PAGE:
“For instance, we incorporate refugees into our employability through sports initiatives, equipping them with vital professional and social skills necessary for the job market. Our educational sports programmes for children welcome refugee participants, providing them with fun and educational activities that foster their personal development and social integration. These inclusive settings allow refugee children to interact with their Moroccan peers, thereby enhancing community bonds and mutual understanding.”

Children playing football in Morocco.
Children playing football in Morocco. Image: TIBU Africa

The way forward

While sports provide inspiration, challenges remain in ensuring sustainable support and resources for sports programmes in refugee settings. Investment in facilities, coaching and access to equipment is crucial. Veronica Ruiz del Vizo, chief executive officer and founder of Working on Solutions and a Young Global Leader, visited Kakuma Refugee Camp and shared her commitment to the project:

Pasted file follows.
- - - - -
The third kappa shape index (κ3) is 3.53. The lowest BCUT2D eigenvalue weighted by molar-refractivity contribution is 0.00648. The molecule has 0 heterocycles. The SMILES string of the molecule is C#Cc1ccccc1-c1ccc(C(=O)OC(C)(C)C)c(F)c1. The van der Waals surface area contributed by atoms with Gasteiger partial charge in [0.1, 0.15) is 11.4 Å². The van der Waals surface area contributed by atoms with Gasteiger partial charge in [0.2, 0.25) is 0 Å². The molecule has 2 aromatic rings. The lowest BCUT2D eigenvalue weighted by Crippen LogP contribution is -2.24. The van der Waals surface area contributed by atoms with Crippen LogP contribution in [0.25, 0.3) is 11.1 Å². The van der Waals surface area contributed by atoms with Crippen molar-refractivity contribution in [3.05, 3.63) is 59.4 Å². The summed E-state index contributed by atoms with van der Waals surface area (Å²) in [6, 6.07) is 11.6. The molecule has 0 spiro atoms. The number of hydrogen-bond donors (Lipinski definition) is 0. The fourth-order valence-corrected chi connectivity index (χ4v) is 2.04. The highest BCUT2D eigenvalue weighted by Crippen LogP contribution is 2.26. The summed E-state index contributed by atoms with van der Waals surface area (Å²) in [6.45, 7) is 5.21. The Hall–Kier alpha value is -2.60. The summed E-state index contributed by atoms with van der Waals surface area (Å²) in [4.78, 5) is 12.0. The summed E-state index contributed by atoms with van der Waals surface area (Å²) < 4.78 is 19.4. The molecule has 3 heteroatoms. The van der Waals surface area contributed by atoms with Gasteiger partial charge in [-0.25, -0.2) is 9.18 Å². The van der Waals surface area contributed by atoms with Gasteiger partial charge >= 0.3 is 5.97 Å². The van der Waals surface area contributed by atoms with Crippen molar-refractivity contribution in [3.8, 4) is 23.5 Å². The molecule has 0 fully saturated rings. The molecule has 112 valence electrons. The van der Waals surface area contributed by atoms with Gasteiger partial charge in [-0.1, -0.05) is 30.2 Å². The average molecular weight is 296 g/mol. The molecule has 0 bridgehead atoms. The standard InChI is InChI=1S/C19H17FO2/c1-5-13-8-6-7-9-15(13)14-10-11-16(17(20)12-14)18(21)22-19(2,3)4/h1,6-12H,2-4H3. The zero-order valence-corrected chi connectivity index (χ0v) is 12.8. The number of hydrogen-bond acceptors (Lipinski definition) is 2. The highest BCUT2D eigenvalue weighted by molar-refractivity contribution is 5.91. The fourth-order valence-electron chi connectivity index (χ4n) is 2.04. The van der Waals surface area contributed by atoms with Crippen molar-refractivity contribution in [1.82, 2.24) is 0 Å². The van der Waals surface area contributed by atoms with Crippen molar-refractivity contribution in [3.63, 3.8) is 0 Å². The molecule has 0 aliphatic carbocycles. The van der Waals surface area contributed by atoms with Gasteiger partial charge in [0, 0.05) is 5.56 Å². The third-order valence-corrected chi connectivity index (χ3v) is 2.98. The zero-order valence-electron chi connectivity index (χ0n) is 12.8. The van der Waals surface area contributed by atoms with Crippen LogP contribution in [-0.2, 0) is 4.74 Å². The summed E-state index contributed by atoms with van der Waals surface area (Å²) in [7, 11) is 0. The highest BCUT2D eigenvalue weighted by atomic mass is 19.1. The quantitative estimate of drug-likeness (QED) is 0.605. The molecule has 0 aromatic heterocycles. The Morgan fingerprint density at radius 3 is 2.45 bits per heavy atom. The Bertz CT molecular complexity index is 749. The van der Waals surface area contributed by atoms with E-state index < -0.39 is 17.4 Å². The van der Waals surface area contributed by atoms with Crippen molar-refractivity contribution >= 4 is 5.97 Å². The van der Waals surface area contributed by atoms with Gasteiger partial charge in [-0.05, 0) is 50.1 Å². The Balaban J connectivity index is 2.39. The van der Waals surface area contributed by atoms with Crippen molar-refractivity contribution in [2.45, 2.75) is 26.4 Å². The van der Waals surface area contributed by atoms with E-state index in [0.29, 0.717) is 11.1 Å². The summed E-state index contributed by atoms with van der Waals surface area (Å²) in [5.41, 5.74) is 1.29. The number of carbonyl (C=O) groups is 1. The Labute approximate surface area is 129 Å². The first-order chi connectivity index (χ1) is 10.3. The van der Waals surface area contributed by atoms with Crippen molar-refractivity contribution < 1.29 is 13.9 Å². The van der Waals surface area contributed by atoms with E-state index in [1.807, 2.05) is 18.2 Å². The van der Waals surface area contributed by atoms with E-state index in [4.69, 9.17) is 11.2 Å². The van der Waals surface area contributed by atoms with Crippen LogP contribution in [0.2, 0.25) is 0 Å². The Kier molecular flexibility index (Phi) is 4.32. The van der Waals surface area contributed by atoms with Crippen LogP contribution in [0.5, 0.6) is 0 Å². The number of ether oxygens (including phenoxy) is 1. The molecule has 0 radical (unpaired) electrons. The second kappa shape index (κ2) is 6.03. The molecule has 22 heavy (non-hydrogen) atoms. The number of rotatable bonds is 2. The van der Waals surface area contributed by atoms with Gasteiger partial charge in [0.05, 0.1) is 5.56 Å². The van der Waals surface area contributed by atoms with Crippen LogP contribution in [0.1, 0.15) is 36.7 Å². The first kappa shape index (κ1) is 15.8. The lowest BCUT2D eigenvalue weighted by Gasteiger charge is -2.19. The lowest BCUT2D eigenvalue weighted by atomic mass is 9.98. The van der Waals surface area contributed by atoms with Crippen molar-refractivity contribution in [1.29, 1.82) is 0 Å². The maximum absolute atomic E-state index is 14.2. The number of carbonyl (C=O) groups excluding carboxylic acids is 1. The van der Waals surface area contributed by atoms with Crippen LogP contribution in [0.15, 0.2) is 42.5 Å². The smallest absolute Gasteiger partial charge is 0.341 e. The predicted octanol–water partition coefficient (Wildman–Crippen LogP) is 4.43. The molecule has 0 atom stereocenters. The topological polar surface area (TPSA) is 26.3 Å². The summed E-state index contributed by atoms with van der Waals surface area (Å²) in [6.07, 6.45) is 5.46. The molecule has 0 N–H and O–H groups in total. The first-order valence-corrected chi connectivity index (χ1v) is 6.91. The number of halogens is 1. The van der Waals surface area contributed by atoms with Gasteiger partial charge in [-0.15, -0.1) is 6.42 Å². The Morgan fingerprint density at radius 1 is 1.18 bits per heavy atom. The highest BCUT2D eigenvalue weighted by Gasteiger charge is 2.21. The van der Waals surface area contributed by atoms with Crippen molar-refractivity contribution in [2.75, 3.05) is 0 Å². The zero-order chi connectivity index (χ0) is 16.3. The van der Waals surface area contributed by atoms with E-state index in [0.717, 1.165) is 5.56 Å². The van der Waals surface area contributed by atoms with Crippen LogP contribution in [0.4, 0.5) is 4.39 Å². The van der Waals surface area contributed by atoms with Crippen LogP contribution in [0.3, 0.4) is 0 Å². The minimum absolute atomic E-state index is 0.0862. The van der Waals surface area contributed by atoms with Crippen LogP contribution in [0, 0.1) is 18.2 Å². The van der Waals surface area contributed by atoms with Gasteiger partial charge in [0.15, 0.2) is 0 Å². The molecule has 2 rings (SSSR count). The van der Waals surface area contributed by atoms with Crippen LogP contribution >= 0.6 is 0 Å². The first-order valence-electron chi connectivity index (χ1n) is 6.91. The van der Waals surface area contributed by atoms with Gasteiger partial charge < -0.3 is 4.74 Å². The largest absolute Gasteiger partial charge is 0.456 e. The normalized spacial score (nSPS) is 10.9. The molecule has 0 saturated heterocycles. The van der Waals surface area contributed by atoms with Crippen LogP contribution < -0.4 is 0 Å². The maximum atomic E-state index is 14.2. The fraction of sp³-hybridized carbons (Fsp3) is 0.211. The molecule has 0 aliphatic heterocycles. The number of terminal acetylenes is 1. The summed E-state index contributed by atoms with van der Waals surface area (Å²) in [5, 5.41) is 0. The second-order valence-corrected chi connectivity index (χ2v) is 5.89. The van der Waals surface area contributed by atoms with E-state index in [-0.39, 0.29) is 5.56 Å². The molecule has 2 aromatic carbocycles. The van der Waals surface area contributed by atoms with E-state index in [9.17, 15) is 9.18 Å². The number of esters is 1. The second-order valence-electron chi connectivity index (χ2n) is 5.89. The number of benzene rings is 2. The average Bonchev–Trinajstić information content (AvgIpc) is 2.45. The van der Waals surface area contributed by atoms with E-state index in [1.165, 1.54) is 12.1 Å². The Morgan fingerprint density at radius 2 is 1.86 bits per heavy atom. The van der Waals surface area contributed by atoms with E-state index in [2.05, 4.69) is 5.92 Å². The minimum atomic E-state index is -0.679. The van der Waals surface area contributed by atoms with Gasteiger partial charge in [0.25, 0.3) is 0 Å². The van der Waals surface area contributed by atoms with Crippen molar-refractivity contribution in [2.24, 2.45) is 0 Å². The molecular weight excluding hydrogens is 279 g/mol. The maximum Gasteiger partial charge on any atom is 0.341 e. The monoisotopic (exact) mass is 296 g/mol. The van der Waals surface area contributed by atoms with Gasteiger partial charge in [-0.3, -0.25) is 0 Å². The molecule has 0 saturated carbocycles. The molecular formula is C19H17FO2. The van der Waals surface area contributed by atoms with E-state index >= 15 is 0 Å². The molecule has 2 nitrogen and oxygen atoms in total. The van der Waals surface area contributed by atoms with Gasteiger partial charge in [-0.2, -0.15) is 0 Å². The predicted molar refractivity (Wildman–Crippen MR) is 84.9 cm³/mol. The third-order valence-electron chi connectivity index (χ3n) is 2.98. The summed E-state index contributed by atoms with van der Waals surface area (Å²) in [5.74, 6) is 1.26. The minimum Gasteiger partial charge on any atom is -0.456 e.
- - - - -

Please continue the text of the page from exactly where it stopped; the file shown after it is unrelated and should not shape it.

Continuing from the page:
“Since visiting Kakuma in April, the plight and potential of refugees have become a central focus of my efforts. One of the most striking realizations from my time in Kakuma was the enduring misperceptions surrounding the term ‘refugee.’

“This experience has inspired me to work towards transforming how the world perceives not just the label but these communities’ ongoing conditions and resilience. Our initiative aims to change this perception by showcasing the rich talents and stories within the Kakuma camp, using football as a universal language to bridge divides and foster deeper connections.”